By testing these targets, Banyan has highlighted the under-tested regional mineralization potential of the Hyland Gold Project and highlights the fact that substantive mineral potential exists beyond the Main Zone. Co-incident with the diamond drilling program, Banyan’s 2013/2014 Montrose Ridge discovery, 6.5 km south of the Main Zone, was the focus of a systematic surface sampling and trenching program designed to define drill targets to continue to test the District-Scale mineral potential of the Hyland Gold Project. Over 3.5 km of access trail construction was completed during the 2015 Montrose Ridge Zone program culminating in approximately 1 km of surface trench construction and subsequent chip/channel sampling. This trenching operation represented the first time heavy machinery and vehicular access to Montrose Ridge has been possible, and afforded an exceptional opportunity to expose bedrock and sub-crop within the broad Au-As-in-soils-anomaly defined at Montrose Ridge through previous Banyan exploration programs. Trench results from the Montrose Ridge Zone were highly encouraging, with heavily alteration and sulphide (arsenopyrite, bismuithinite and pyrite) mineralization identified from a fault-hosted structural zone within a previously un-mapped member of the hosting Hyland Group, the Yusezyu Conglomerate (brittle pebble conglomerate unit), on the Hyland Gold Property. In total, 327 diamond drill samples and 193 trench samples were collected during the 2015 program and sent for chemical analyzes at Bureau Veritas Commodities Canada Ltd. Montrose Trench results highlights include: Trench MT-15-01*: 6m of 4.4 g/t Au from 0-6m in including 2m of 13.1 g/t Au from 4-6m 24 m of 0.47 g/t Au from 18 to 42m, including 6m of 1.3 g/t Au from 36-42m. *Trench MT-15-01 was 42 m long, however only 30m were sampled due to overburden conditions from 6m to 18m.

Of the 193 samples collected and analyzed as part of the 2015 trench program, assays ranged from trace to 13.1 g/t Au and averaged 0.19 g/t Au. Selected chip and channel samples from the other trenches completed included 2.25 g/t Au, 1.35 g/t Au, 2.9 g/t Au and 1.3 g/t Au.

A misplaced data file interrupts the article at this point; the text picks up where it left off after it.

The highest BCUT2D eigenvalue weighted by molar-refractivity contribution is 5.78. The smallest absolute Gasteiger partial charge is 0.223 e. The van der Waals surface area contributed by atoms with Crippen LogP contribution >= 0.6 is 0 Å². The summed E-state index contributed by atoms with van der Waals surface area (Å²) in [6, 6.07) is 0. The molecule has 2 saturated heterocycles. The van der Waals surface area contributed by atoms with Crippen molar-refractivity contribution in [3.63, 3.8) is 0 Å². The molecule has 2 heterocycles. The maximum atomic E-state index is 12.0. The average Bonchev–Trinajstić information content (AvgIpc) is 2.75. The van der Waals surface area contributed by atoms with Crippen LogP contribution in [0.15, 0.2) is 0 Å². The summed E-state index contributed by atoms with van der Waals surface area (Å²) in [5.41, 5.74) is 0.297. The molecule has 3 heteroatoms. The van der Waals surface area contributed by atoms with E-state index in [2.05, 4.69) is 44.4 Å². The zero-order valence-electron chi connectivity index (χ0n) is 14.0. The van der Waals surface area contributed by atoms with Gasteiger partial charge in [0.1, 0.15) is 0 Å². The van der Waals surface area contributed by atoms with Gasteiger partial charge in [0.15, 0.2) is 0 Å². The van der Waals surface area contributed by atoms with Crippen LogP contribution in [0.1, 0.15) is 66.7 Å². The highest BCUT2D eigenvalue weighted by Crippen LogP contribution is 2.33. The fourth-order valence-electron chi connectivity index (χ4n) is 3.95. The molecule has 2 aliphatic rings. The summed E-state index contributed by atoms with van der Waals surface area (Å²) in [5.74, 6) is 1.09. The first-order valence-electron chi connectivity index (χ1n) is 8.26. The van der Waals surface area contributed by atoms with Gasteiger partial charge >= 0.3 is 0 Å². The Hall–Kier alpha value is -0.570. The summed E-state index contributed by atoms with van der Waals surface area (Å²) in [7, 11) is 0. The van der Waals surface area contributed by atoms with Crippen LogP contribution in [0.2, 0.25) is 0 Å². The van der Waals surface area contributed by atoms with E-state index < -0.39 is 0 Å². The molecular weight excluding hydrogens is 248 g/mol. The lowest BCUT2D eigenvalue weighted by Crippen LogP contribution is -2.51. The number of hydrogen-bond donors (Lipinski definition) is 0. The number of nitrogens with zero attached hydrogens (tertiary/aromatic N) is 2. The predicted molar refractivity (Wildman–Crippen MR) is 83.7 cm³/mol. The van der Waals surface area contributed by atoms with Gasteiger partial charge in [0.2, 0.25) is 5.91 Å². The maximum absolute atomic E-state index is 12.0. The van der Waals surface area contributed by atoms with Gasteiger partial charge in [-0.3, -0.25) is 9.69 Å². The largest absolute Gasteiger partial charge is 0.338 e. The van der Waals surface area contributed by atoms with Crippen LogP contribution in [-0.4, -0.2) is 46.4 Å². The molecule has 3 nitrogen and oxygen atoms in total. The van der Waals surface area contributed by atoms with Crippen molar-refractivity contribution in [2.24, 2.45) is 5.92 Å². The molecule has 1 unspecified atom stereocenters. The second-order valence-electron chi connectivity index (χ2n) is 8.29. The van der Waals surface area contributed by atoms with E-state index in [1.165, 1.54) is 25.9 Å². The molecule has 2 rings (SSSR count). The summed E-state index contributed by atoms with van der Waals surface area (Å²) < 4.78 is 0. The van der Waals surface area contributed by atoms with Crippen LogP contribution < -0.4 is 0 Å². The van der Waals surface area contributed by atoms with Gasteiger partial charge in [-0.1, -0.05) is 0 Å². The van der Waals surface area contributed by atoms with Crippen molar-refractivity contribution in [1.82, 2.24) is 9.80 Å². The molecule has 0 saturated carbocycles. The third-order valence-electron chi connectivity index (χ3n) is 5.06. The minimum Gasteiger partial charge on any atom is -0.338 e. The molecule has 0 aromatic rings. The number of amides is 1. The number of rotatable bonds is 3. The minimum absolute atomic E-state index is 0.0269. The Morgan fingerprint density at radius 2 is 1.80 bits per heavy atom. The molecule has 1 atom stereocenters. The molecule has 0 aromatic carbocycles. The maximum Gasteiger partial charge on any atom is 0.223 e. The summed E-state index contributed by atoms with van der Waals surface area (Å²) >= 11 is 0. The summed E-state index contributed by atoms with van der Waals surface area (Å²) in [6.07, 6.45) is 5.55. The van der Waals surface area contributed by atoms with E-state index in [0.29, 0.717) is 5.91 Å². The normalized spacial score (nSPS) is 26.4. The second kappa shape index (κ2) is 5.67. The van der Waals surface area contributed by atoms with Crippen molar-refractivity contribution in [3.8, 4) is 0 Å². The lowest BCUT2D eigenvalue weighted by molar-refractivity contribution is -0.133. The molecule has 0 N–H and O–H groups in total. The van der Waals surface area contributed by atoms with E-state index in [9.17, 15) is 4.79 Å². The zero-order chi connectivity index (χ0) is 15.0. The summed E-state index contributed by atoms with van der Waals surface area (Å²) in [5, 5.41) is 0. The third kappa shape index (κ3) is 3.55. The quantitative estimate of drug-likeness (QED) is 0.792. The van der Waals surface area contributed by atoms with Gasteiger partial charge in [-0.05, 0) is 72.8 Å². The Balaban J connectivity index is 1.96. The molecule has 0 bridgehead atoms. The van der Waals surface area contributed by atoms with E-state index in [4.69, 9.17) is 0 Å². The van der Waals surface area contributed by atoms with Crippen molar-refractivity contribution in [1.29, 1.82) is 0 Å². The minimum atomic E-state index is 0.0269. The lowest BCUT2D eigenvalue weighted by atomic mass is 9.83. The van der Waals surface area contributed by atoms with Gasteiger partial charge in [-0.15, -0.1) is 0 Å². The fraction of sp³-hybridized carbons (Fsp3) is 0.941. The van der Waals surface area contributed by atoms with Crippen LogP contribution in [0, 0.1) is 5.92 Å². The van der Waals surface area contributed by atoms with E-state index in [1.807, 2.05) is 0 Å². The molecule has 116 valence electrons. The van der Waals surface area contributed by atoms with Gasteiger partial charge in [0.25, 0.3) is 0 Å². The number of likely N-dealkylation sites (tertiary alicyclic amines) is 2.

The 2015 Montrose Ridge trenches were designed to cross-cut interpreted strike of the controlling structures as closely as possible. In all cases the trenches remain open in all directions with potential for hosting gold-mineralized structures. In total approximately 380m of strike extent of the Montrose Ridge zone was tested in the 2015 program. A soil-geochemical XRF study was conducted coincident with the trench program and a striking bismuth-gold relationship was established from this study, and subsequently validated through chemical analyses. The 2015 XRF study also helped to fine-tune final trench locations, and provided valuable elemental relationships which will be applied to all exploration efforts going forward. This, the first detailed rock sampling program at Montrose established a lack of a silver association with the Montrose Ridge gold mineralization. This is similar to the Cuz Zone, 2.5 km to the South of Montrose and fits with management’s interpretation that both Cuz and Montrose represent a separate mineralized system from the Hyland Main Zone system, where an approximate 1:4 gold-silver ratio exits. This definition of repeated, multi-phased gold mineralization events on the Hyland Project further builds out the District-Scale gold system Banyan is working to demonstrate. The Montrose Ridge Zone was initially discovered in 2013 by Banyan, through a detailed soils/rock sampling program on the South Hyland Property, 6.5km south of the Hyland Main Zone (which hosts a NI 43-101 Inferred Resource of 396,000 gold equivalent ounces). Importantly, the Montrose Ridge Zone lies along the identified >12 km long Quartz Lake Corridor which is interpreted to control significant mineralization identified on the Hyland Project, and fits with the Company’s regional structurally controlled mineralization model for the Hyland Project and Hyland District. The Technical Report with respect to Hyland entitled “Technical Report on the Hyland Gold Property in the Yukon Territory” was written by Allan Armitage, Ph.D., P.Geol., GeoVector Management Inc., and Paul D. Gray, B.Sc., P.Geo., Paul D. Gray Geological Consultants and dated November 2, 2012. Mr. Armitage and Mr. Gray are each a “qualified person” as defined in NI 43-101. Mr. Armitage is “independent” of Banyan and was responsible for the preparation of the Technical Report. Summary Table of Resources (extracted from November 2, 2012 NI 43-101 Hyland Gold Project Technical Report) AuEq Cut-off 0.4 g/t 0.5 g/t 0.6 g/t 0.7 g/t 0.8 g/t